I was scoping out WeLoveTypography the other day (as I often do), and I came across a beautiful typographical image that linked over to Design & Typo, le Blog. There, I discovered the mother-load: tons more of similarly amazing designs from two separate Westvaco manuals.
Images from Westvaco Promotion Guide #1 (1956-1961):
I will post images from the second manual in a new post. Stay tuned!
Posted in art, Design & Paper, Type, Vintage
Tagged 1950s, Africa, alphabet, animals, art, books, design, editing, illuminated initials, letters, manual, masks, orange, paper, pink, print, rain, turquoise, Type, Vintage, Westvaco, yellow
I’m not sure I could be any more in love with these vintage posters over at GrainEdit today (especially the Swiss one):
More HERE. GrainEdit rules, huh? I pretty much swoon over everything posted on their blog.
Posted in Design & Paper, French, Type, Vintage
Tagged Africa, Air Afrique, Air France, airlines, Belgium, Bruxelles, cheese, deer, Design & Paper, Europe, French, fromage, Grain Edit, hunting, Orly, Paris, Poland, poster design, posters, Swiss, Switzerland, travel, travel posters, turkey, Type, Vintage
Les Filles du Facteur continues the mission of Facteur Céleste, which originated as an accessories brand created in 1992 by Delphine Kohler and Isabelle Strutz who, at the time, also maintained a diverse line of purses and bags. Facteur Céleste evolved with the economic times and also with the global environmental crisis, becoming more and more aware of the struggles of the earth and its inhabitants — particularly women and children of Africa. In 2008, FC sought to leap its French borders and create an association that serves as a bridge between France and Africa. As such, Les Filles du Facteur came into brighter focus.
Stationing itself in Paris as well as in the small, francophone, Northwest African country of Burkina Faso, Les Filles du Facteur promote their ambitious, socially and environmentally responsible project entitled “recyclagesacplastic” (recyling plastic bags). Together, the women of the North (France) and of the South (Burkina) establish new means for repurposing plastic bags to save them from entering our global landfills. The mission is rather simple, though the methods are highly unique and creative, allowing an artistic outlet and solution for a global problem. While efforts to eliminate plastic bags can now be seen across the U.S. as well, we all still have some extra bags lying around, whether to line our wastebaskets or to transport lunches. If you’re in France (or even if you’re not) and you’d like to dispose of your own plastic sacs, Les Filles du Facteur will gladly take them off your hands and put them to beautifully good use. You can mail them here:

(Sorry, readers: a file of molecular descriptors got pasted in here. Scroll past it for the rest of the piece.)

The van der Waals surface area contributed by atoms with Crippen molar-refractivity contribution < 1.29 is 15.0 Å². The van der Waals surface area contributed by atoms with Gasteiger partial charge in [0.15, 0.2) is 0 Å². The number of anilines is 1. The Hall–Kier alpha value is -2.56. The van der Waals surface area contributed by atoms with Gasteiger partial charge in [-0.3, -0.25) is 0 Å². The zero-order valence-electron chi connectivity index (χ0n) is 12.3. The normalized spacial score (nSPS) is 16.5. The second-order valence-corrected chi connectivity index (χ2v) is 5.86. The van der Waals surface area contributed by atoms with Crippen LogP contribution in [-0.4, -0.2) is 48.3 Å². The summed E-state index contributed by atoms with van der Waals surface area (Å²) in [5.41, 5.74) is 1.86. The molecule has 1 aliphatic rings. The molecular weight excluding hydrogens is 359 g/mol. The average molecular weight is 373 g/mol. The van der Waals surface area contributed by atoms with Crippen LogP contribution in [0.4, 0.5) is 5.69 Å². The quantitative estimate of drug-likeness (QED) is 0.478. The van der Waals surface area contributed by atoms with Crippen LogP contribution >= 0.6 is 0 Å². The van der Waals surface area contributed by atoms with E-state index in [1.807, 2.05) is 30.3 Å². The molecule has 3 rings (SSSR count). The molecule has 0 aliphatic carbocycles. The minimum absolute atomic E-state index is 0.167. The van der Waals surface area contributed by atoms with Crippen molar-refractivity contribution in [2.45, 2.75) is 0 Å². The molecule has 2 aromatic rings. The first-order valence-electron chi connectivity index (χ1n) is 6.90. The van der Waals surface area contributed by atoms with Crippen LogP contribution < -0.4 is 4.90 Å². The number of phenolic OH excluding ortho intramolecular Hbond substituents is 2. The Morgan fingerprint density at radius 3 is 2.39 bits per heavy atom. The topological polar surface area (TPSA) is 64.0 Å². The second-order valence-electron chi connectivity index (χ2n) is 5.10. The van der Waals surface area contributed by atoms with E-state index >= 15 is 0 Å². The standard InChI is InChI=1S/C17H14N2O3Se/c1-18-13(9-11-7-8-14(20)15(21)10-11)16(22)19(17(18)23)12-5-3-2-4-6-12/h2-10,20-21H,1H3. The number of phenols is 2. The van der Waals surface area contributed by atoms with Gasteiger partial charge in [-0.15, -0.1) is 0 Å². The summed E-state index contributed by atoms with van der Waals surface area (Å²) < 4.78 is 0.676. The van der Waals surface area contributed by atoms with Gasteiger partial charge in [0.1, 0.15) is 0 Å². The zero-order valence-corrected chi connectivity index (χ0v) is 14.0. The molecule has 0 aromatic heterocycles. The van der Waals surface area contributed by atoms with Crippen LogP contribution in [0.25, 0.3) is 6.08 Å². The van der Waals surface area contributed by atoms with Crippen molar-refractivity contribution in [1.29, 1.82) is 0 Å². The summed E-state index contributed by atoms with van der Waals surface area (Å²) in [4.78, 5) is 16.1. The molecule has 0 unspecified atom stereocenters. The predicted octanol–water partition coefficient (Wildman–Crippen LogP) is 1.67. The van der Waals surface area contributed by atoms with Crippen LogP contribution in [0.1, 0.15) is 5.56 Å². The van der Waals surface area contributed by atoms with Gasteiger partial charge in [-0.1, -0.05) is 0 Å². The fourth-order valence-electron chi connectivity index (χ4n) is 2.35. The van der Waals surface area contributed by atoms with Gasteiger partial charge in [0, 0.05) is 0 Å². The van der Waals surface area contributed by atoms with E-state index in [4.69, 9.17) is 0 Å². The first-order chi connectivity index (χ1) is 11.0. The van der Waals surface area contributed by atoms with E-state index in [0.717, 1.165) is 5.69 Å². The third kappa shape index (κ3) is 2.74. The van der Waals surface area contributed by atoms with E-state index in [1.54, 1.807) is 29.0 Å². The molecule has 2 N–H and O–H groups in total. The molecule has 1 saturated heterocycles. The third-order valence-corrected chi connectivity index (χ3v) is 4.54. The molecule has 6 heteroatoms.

Filles du Facteur
5 rue Perrée
75003 Paris FRANCE
From their website:
Le projet « recyclagesacplastic » comporte toutes les valeurs d’une philosophie basée sur l’écologie et l’aide au développement : la protection du savoir-faire « à la main », l’environnement, l’éducation, les problèmes de santé et de l’enfance défavorisée pour le sud, l’autonomie des femmes immigrées dans les banlieues pour le nord.
La communication établie entre les femmes du nord et celles du sud conduit à une prise de conscience mutuelle et élargit le champ d’action des échanges entre les cultures.
The following images have been graciously borrowed from the sites of both Les Filles du Facteur and Facteur Céleste. If you wish to support their wonderful cause, I strongly encourage you to visit their online shop, which features many of their crocheted, plastic masterpieces that have been featured in the Monoprix store chain across France. Who knew such beauty could come from… plastic?!
A few plastic goodies from the Facteur Shop (go forth and purchase!):
Posted in art, Bags, Design & Paper, French, French Friday
Tagged Africa, art, Bags, Burkina Faso, Delphine Kohler, Design & Paper, environment, Facteur Céleste, Facteur Shop, France, French, French Friday, Isabelle Strutz, Les Filles du Facteur, Monoprix, plastic, plastic bags, women